On that note, make a point to learn about tipping customs where you’ll port, too. A service fee may be included for the on-board staff, but those who help you on land might be doing so with the expectation of a well-deserved tip.

5. Expect Your Money to Go Further (or Shorter, Depending Where You Go)

A trip to the grocery store in England will be surprising for any American who’s used to shopping for produce in America. Even with the pound conversion, the low cost of fruits and vegetables can have you feeling reverse sticker shock — and that’ll be a pleasant surprise on your vacation.

However, most monetary surprises have negative consequences, which come in the form of unexpected fees, exchange rates or otherwise expensive goods that aren’t normally pricy at home. Do your research before leaving to learn the country or countries’ conversion rates so you know how much cash to withdraw to remain within your budget.

When you hit the local shops, you’ll probably be surprised by how much (or how little) the for-sale goods cost. By learning about how supplier deals work, for example, you might understand that local farms in Spain work directly with stores to supply their produce, thus eliminating the middleman and extra fees from the food you buy. Local shops’ products and national brands will probably cost less, too.

6. Be Ready to Barter

There are some countries in the world where the price tag is only a suggestion. You can ask the shop owners in places like Morocco and Turkey if they’re willing to budge on price. If they say “no,” put the item down and start to walk out of the shop just to see if they’ll engage in the bartering process with you. Chances are, they will, and you can get a good deal on your new purchase without paying full price.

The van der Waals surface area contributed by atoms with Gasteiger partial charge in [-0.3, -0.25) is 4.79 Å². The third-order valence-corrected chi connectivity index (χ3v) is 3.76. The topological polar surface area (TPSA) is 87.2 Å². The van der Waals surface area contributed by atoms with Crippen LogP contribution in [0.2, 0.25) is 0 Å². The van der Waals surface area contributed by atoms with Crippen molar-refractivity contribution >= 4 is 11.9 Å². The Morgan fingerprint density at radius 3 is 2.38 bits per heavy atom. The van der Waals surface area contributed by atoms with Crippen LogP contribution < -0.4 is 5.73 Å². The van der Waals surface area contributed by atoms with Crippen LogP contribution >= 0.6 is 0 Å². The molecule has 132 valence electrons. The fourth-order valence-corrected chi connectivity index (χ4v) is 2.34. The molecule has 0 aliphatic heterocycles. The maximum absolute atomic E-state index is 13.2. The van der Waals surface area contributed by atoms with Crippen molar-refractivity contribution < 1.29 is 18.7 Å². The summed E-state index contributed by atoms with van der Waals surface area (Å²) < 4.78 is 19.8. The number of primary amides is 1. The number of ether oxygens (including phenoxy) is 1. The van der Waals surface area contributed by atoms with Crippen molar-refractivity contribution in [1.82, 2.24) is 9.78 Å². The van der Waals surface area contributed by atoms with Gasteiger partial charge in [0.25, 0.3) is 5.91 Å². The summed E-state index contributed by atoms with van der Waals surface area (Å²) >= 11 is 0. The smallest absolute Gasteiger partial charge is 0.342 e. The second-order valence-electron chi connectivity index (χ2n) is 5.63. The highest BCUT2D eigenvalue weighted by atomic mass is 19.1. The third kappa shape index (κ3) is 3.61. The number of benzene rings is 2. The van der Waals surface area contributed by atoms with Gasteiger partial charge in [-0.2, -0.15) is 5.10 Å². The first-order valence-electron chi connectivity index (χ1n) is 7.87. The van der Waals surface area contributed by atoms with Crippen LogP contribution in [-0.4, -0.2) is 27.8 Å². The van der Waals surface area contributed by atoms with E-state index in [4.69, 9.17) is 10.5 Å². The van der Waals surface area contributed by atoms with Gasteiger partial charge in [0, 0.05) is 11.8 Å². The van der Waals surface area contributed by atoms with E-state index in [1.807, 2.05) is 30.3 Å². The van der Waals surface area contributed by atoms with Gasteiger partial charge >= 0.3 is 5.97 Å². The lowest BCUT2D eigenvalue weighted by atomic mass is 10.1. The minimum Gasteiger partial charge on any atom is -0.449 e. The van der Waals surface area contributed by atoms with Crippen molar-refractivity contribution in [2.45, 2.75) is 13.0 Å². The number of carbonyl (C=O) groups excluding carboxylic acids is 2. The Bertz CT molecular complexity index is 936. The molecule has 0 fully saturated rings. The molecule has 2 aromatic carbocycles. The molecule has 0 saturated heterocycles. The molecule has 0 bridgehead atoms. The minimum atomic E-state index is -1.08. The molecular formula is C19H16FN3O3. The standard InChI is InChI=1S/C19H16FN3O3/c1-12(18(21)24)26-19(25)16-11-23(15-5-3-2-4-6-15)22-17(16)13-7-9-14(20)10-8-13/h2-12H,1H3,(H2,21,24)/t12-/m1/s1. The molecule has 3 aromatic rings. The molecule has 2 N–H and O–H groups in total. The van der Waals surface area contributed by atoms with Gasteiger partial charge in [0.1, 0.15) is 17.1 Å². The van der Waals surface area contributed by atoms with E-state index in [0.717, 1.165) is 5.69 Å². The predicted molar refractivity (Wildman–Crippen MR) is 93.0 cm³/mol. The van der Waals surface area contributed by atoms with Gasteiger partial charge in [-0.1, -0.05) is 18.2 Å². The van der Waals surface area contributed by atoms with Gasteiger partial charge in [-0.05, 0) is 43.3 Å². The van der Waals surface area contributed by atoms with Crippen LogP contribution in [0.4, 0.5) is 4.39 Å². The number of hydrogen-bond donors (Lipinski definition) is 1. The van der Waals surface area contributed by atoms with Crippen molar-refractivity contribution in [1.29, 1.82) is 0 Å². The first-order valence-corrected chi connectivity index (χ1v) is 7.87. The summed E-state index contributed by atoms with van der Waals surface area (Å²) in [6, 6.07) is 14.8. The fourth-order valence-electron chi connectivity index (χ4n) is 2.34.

7. Don’t Be Afraid to Try Tipping

With so much attention on service staff, it’s easy to forget that others depend on tips for their living wage, too. Your baristas, taxi drivers, concierges, bell boys, tour guides, scuba instructors… everyone who’s working for you while you’re on vacation could be someone worthy of a tip.

If you’re ever in a situation where you’re unsure about tipping custom but want to give someone a tip, don’t be afraid to hand over a few extra dollars, pounds, euros or pesos. In the worst-case scenario, the staffer will politely decline the money, if that’s his or her custom.

However, in most cases, workers will be happy to accept a tip. You’ll both be better for it, and your vacation will continue without any sort of confusion or regret for not handing over a token of your gratitude. Instead, you’ll brighten someone’s day and continue making memories of your own on your vacation, which is why you’re there, after all.  

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Kacey is a lifestyle blogger for The Drifter Collective, an eclectic lifestyle blog that expresses various forms of style through the influence of culture and the world around us. Kacey graduated with a degree in Communications while working for a lifestyle magazine. She has been able to fully embrace herself with the knowledge of nature, the power of exploring other locations and cultures, all while portraying her love for the world around her through her visually pleasing, culturally embracing and inspiring posts.

Follow Kacey on Twitter and subscribe to her blog to keep up with her travels and inspiring posts!

 

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6 Comments

  1. Hubby & I travel frequently and we still tip in certain places even though it’s not required. I think because we are so accustomed to our culture here that we do it automatically without thinking.